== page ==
it is therefore quite possible that the Cold War will be reduced in significance by future historians, who from their vantage point will attach more significance to the origins of Asian economic power, or the beginning of space exploration, or the eradication of smallpox.

Westad proceeds from there through all the stops along the way to the breakup of the Soviet Union in 1991. Separate chapters examine India, China, the Middle East and Latin America, as well as summaries of Richard Nixon’s diplomacy and the reigns of Kennedy, Brezhnev and Gorbachev. That he manages to do all this in largely sequential fashion is doubly impressive.

The Cold War evinces a lifetime of research and thought on the subject. Compelling ideas and valuable insights appear frequently, such as: “In spite of their attractiveness on a global scale, neither the Soviet nor the US system was ever fully replicated elsewhere.” Or the explanation for communism’s appeal in Vietnam: “One reason, ironically, was the integration of Vietnamese elites into French culture and education, from whence the post-1914 generation took over the radicalization that was prevalent among French youth, too.” Or: “In Asia as in Europe, US policy in the early Cold War was more oriented toward the expansion of capitalism as such than toward a unique preservation of US national economic advantage or the interests of specific US companies.”

Westad’s assessment is that some sort of conflict between the United States and the Soviet Union was inevitable once the common foe of Nazi Germany was extinguished. “Leaders of the two countries had seen each other as adversaries ever since the Russian Revolution of 1917, and in some cases even before that,” he writes. Illustrative of his measured approach throughout the book, Westad assigns blame for the conflict to both parties, though not so much that he is unable to make moral distinctions. Stalin’s determination to establish control in Eastern Europe, particularly in Poland, contributed greatly to the breakdown of good relations with Britain and the United States. But, he writes, “it was containment that made postwar conflict into a Cold War.” The United States was unwilling to grant the Soviets a traditional sphere of influence, let alone see them as a comparable power deserving of commensurate respect. Seen from 2017, it might seem absurd that so many Europeans, even in England, looked upon the Soviet Union with admiration and gratitude. But, however much Americans like to forget it, it was the Red Army that “tore the guts out of the German military machine,” in Winston Churchill’s colorful phrase.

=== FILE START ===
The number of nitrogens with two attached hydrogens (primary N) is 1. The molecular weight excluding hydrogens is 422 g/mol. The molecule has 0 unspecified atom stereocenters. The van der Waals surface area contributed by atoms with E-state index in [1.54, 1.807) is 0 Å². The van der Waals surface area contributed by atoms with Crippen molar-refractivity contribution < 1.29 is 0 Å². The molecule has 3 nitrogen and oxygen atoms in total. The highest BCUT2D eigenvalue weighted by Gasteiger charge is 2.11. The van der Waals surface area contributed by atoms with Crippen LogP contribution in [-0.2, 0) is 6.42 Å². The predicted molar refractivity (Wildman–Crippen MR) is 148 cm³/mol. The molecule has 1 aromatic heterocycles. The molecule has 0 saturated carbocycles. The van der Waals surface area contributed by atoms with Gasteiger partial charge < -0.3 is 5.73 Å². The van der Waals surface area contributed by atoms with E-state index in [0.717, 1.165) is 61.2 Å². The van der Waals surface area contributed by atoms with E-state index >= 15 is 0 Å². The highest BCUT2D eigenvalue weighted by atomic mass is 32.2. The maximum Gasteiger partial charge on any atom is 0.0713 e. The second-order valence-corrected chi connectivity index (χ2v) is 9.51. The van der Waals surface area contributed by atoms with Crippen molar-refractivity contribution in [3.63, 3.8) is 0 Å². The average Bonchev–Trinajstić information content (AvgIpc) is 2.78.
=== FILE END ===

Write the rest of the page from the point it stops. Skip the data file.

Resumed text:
Westad faults Truman for being unwilling or unable to extend Franklin Roosevelt’s friendly policy toward the USSR. Stalin might have hunkered down and developed foreign-policy paranoia regardless of Truman’s behavior, he concedes. “But the intensity of the conflict, including the paranoia that it later produced on both sides, might have been significantly reduced if more attempts had been made by the stronger power to entice Moscow toward forms of cooperation.” This is somewhat unfair to Truman. The day he was sworn in as president after Roosevelt’s death, Truman said in a statement he intended “to carry on as he believed the President would have done.” There is little reason to doubt his sincerity. In From Roosevelt to Truman, University of Notre Dame professor Wilson Miscamble credibly argued that Truman began his presidency with open-mindedness toward the Soviets but was convinced by events that cooperation was impossible. He wasn’t alone.